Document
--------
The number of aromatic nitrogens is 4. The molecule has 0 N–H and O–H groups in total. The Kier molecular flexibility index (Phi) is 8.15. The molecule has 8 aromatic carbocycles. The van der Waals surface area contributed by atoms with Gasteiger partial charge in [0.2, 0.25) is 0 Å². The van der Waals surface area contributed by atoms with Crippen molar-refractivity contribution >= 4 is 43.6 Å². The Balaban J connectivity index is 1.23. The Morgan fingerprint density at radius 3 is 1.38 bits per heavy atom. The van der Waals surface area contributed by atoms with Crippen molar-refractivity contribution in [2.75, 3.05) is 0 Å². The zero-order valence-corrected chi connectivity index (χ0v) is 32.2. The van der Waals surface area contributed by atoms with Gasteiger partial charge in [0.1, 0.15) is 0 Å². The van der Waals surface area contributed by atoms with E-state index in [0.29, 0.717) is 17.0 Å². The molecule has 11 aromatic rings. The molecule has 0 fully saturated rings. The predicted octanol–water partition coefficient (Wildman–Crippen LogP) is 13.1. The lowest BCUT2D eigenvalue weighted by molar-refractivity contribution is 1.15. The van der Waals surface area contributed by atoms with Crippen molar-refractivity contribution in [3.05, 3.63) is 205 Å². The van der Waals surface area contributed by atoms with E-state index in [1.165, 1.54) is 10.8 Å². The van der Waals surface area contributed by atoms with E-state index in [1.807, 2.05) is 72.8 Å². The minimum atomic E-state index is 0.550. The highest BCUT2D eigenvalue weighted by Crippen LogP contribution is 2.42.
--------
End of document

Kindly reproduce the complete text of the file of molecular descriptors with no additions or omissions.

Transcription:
The number of aromatic nitrogens is 4. The molecule has 0 N–H and O–H groups in total. The Kier molecular flexibility index (Phi) is 8.15. The molecule has 8 aromatic carbocycles. The van der Waals surface area contributed by atoms with Gasteiger partial charge in [0.2, 0.25) is 0 Å². The van der Waals surface area contributed by atoms with Crippen molar-refractivity contribution >= 4 is 43.6 Å². The Balaban J connectivity index is 1.23. The Morgan fingerprint density at radius 3 is 1.38 bits per heavy atom. The van der Waals surface area contributed by atoms with Crippen molar-refractivity contribution in [2.75, 3.05) is 0 Å². The zero-order valence-corrected chi connectivity index (χ0v) is 32.2. The van der Waals surface area contributed by atoms with Gasteiger partial charge in [0.1, 0.15) is 0 Å². The van der Waals surface area contributed by atoms with E-state index in [0.29, 0.717) is 17.0 Å². The molecule has 11 aromatic rings. The molecule has 0 fully saturated rings. The predicted octanol–water partition coefficient (Wildman–Crippen LogP) is 13.1. The lowest BCUT2D eigenvalue weighted by molar-refractivity contribution is 1.15. The van der Waals surface area contributed by atoms with Crippen molar-refractivity contribution in [3.05, 3.63) is 205 Å². The van der Waals surface area contributed by atoms with E-state index in [1.165, 1.54) is 10.8 Å². The van der Waals surface area contributed by atoms with E-state index in [1.807, 2.05) is 72.8 Å². The minimum atomic E-state index is 0.550. The highest BCUT2D eigenvalue weighted by Crippen LogP contribution is 2.42.